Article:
I have been having a problem with this simple equation. It is asking me this: Find all values of $k$ for which the function $y=\sin(kt)$ satisfies the differential equation $y′′+ 7y = 0$.

I have found the second derivative, plugged it back into the differential equation, and found out $\sqrt{7}$ checked, but $-\sqrt{7}$ did not. Please help me solve this question. WebWork says I am incorrect and simply do not know where.

  • $\begingroup$ "$\sqrt{7}$ checked" I don't know what this means. $\endgroup$ – user223391 Sep 30 '15 at 6:02
  • $\begingroup$ Meaning when I checked for that value of k, the equation was satisfied, both sides are equal to 0. $\endgroup$ – Juan Sep 30 '15 at 6:06
  • 2
    $\begingroup$ So should $-\sqrt{7}$ show full working out please. $\endgroup$ – Chinny84 Sep 30 '15 at 6:11
  • $\begingroup$ In practice, we usually don't use $-\sqrt 7$, and instead use $-\sin (\sqrt 7 t$), using the fact that sin is odd. (Because in practice, we usually put arbitrary constants in front of the functions, which can be positive or negative) $\endgroup$ – Alan Sep 30 '15 at 6:26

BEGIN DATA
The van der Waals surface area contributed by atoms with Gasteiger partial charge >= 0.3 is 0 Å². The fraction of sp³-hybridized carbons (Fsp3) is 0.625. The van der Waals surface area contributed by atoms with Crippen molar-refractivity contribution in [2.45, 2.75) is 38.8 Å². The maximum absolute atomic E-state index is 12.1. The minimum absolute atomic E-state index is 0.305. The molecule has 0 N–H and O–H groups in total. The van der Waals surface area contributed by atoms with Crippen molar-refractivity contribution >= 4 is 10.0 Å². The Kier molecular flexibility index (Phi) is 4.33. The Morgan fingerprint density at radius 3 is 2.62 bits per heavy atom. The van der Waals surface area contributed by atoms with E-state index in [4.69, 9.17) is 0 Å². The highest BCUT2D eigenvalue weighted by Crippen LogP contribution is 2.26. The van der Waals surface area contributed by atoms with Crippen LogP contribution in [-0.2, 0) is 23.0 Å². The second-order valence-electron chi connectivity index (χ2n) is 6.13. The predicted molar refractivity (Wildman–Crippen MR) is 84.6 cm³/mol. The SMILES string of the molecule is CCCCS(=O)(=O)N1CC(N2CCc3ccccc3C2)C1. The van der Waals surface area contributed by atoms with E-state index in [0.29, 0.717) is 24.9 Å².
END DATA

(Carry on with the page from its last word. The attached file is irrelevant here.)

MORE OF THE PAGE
There are obviously two ways to get an identically null solution.

  • $\begingroup$ k = sqrt(7) and -sqrt(7) $\endgroup$ – Juan Sep 30 '15 at 6:22
  • $\begingroup$ @juan: yep. Strange that you missed the negative one. $\endgroup$ – Yves Daoust Sep 30 '15 at 6:24
  • $\begingroup$ @Juan Another way of looking at it is that this is an autonomous differential equation, so it behaves the same at any point in time. Therefore any phase shift of the sin will also be a solution to the differential equation, but because you are only allowed to choose $k$, then the only phase shift you can choose is integer multiples of 180°. $\endgroup$ – Kwin van der Veen Sep 30 '15 at 9:57
  • $\begingroup$ @fibonatic: mh, well observed, but the problem statement does not allow a phase shift and it is rather indirect reasoning that $\sin(\sqrt7(x+\pi/\sqrt7))=\sin(-\sqrt7x)$, isn't it ? $\endgroup$ – Yves Daoust Sep 30 '15 at 10:04

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